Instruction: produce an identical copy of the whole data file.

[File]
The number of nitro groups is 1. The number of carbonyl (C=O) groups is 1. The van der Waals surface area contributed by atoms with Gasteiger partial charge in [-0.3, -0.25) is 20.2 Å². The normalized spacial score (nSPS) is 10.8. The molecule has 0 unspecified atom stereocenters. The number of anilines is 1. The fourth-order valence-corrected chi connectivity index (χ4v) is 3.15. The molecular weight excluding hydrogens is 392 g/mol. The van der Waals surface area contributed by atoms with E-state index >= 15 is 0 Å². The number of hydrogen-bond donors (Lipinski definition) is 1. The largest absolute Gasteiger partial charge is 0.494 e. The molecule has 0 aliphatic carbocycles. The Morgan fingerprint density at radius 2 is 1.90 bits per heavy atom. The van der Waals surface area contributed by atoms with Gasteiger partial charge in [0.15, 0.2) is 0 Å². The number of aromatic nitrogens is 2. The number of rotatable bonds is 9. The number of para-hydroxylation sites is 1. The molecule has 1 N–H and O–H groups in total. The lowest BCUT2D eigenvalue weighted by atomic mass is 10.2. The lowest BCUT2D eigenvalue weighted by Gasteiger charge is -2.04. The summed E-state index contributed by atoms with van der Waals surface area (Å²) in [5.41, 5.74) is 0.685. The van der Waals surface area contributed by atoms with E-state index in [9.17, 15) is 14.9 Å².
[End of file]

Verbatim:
The number of nitro groups is 1. The number of carbonyl (C=O) groups is 1. The van der Waals surface area contributed by atoms with Gasteiger partial charge in [-0.3, -0.25) is 20.2 Å². The normalized spacial score (nSPS) is 10.8. The molecule has 0 unspecified atom stereocenters. The number of anilines is 1. The fourth-order valence-corrected chi connectivity index (χ4v) is 3.15. The molecular weight excluding hydrogens is 392 g/mol. The van der Waals surface area contributed by atoms with E-state index >= 15 is 0 Å². The number of hydrogen-bond donors (Lipinski definition) is 1. The largest absolute Gasteiger partial charge is 0.494 e. The molecule has 0 aliphatic carbocycles. The Morgan fingerprint density at radius 2 is 1.90 bits per heavy atom. The van der Waals surface area contributed by atoms with Gasteiger partial charge in [0.15, 0.2) is 0 Å². The number of aromatic nitrogens is 2. The number of rotatable bonds is 9. The number of para-hydroxylation sites is 1. The molecule has 1 N–H and O–H groups in total. The lowest BCUT2D eigenvalue weighted by atomic mass is 10.2. The lowest BCUT2D eigenvalue weighted by Gasteiger charge is -2.04. The summed E-state index contributed by atoms with van der Waals surface area (Å²) in [5.41, 5.74) is 0.685. The van der Waals surface area contributed by atoms with E-state index in [9.17, 15) is 14.9 Å².